In order to better manage the development of new places it is important to learn lessons from past development programmes to shape future places. This blog post focuses upon the New Towns Programme.
The New Towns Programme was one of the most ambitious housing programmes the UK has seen. The programme was a result of the Second World War which left many inner cities destroyed or overcrowded living in poor quality homes. Common design characteristics included; neighbourhood units, functional zoning, low density, pedestrian friendly town centres, ease of movement and integrated green infrastructure network, social housing, innovative architecture, self-containment and space for community development.
Figure 1. Pedestrianised friendly town centre in Peterlee
The New Town Programme saw design features repeated and replicated with little consideration of local context taking a one size fits all approach, resulting in many generic places that look very similar.
Strong partnerships with local authorities played an important role in the effective delivery of new places. Within the New Towns programme Local authority found the developable land resulting in an efficient process.
The new towns approach had a centralised view as oppose to strong community stewardship. Greater focus upon a bottom up approach may have created a greater sense of ownership from the community.
Many new towns are facing the challenges of inadequate housing and service provision, with many run-down because they are struggling to attract investment and councils unable to afford upkeep. Some believe the programme missed the opportunity to exploit the interest paid back from loans and the increase in assets values to manage and maintain new towns.
New towns employment led approach initially created strong communities with virtually no unemployment however this has had a long term implications where firms have chosen to relocate, damaging the notion of a balanced community. The most successful have been those with a diverse range of employment opportunities.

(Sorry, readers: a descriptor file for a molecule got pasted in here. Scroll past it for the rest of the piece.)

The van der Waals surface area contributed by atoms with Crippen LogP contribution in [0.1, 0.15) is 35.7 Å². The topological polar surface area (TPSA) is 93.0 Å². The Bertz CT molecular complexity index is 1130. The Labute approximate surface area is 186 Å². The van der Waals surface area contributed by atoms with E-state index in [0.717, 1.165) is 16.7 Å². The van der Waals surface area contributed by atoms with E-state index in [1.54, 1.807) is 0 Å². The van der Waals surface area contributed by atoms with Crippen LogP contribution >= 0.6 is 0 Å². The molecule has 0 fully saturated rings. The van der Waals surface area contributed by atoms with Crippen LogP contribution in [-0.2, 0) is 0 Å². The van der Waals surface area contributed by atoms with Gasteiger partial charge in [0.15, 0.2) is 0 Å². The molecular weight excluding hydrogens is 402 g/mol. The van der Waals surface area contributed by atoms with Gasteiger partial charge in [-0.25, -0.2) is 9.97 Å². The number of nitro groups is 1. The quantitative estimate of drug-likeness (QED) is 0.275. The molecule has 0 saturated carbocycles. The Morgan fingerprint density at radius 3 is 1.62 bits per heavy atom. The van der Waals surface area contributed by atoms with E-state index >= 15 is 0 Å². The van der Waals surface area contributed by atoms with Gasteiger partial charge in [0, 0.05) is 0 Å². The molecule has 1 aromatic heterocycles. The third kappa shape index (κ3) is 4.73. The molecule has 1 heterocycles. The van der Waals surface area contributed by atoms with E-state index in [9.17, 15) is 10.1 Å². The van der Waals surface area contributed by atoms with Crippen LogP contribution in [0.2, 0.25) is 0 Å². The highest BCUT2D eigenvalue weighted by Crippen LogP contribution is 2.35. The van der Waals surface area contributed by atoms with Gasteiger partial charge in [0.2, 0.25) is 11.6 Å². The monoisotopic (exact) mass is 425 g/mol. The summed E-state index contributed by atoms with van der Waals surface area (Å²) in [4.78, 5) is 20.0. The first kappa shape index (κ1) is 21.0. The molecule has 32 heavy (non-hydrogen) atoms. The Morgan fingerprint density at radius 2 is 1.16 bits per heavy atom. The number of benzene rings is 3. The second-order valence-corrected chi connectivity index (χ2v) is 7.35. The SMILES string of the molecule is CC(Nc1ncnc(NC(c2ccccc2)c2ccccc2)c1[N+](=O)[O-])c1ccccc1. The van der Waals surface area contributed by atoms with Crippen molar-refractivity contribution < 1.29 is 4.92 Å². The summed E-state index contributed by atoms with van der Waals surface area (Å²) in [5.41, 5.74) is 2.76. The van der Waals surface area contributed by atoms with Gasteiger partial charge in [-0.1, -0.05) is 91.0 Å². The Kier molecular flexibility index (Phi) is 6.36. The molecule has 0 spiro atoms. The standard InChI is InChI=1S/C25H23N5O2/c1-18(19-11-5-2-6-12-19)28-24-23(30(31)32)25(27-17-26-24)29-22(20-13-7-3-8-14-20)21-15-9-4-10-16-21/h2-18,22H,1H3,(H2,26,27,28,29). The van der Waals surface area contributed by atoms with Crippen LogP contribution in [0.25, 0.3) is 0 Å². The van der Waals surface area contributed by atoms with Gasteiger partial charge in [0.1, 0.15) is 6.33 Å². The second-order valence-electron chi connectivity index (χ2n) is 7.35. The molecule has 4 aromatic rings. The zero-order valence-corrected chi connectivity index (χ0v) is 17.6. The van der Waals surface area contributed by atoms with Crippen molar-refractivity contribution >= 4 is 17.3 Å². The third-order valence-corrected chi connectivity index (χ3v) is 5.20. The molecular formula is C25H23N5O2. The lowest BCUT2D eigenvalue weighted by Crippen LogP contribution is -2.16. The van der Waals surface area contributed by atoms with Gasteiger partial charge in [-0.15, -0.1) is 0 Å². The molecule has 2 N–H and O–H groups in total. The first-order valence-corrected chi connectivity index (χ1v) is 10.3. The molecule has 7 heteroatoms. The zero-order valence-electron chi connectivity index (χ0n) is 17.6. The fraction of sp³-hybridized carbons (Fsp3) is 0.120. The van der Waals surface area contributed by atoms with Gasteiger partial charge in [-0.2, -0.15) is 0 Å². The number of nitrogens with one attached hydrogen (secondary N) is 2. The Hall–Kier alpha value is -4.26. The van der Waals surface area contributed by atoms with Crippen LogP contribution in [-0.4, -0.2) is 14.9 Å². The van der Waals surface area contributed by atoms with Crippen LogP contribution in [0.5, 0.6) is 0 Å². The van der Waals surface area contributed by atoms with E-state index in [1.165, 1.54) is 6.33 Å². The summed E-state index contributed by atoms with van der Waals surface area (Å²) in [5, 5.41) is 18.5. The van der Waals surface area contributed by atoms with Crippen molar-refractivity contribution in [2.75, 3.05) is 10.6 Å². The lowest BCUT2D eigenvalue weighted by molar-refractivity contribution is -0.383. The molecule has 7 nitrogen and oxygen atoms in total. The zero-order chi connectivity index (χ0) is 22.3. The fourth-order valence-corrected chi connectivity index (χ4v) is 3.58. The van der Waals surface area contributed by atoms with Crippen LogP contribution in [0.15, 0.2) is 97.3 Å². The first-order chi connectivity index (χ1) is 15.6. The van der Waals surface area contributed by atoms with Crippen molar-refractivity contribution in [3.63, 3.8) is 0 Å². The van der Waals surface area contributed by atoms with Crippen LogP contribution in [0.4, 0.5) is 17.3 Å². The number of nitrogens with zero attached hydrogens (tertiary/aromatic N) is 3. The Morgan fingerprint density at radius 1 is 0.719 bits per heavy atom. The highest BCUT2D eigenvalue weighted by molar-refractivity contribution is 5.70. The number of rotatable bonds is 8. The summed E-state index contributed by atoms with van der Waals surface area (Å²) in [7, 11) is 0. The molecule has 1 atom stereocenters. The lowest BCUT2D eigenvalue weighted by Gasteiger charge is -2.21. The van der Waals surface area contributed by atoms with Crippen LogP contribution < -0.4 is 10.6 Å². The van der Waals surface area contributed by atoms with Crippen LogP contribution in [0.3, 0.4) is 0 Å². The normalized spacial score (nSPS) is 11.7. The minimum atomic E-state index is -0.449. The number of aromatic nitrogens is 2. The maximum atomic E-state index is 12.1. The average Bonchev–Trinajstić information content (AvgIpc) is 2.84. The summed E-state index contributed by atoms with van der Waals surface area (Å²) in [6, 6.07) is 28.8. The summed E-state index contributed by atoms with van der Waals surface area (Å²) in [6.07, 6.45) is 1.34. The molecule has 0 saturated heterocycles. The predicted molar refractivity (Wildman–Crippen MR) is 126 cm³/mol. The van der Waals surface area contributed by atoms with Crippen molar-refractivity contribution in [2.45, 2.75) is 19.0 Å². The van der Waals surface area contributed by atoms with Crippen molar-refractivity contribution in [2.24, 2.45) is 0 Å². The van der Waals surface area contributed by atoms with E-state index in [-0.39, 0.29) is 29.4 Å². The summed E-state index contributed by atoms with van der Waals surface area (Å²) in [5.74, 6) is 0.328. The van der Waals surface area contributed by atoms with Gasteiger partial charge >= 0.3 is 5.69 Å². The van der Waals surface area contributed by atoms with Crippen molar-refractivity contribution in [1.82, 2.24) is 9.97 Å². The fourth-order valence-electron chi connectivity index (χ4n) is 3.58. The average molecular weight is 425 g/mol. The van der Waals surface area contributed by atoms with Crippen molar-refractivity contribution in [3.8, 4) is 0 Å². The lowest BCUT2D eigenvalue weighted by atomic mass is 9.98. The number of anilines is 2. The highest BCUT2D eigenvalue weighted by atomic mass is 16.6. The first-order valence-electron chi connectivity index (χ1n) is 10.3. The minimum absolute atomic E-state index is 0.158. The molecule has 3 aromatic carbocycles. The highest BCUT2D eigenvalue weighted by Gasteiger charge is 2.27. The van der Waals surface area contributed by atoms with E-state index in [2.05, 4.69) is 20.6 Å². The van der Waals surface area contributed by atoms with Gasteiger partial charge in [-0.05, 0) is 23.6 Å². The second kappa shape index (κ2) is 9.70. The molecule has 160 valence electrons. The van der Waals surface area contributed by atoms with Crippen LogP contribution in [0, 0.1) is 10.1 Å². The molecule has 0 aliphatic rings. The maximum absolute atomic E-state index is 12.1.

Mortgage lenders weren’t capable at end of Second World War consequentially resulting in many of the homes used for public housing having a long term impact upon the people that lived there, the housing provision and the place. Variation in housing tenures and types is necessary for a socially sustainable place.
Many new towns benefit from being located close to a motorway with new industries being offered easy access to areas around the country. However, this has had negative impacts upon some of the commercial town centres as people may choose to drive to other centres.
Traditionally places were built over a long period of time with each generation adding and adapting to meet changing needs. In comparison, many new towns only made sense when they were complete and in many cases found society had changed by the time they were fully developed meaning that some now face regeneration challenges.
The original ethos of new towns was to give people better living conditions, and provide industry with tailor made factories that offer space to expand. Places can constantly reinvent themselves and it is necessary that long term implications of a town’s population is considered to ensure the place can withstand change.
Alexander, A. (2009) Britain’s New Towns: Garden Cities to Sustainable Communities. Abingdon: Routledge
Ellis, H. Hendesron, K. Lock, K. (2017) The Art of Building a Garden City: Designing new communities for the 21st Century. London: RIBA Publishing
Gaborit, P. (2010) European New Towns: Image, Identities, Future Persepectives. Germany: PIE Peter Lang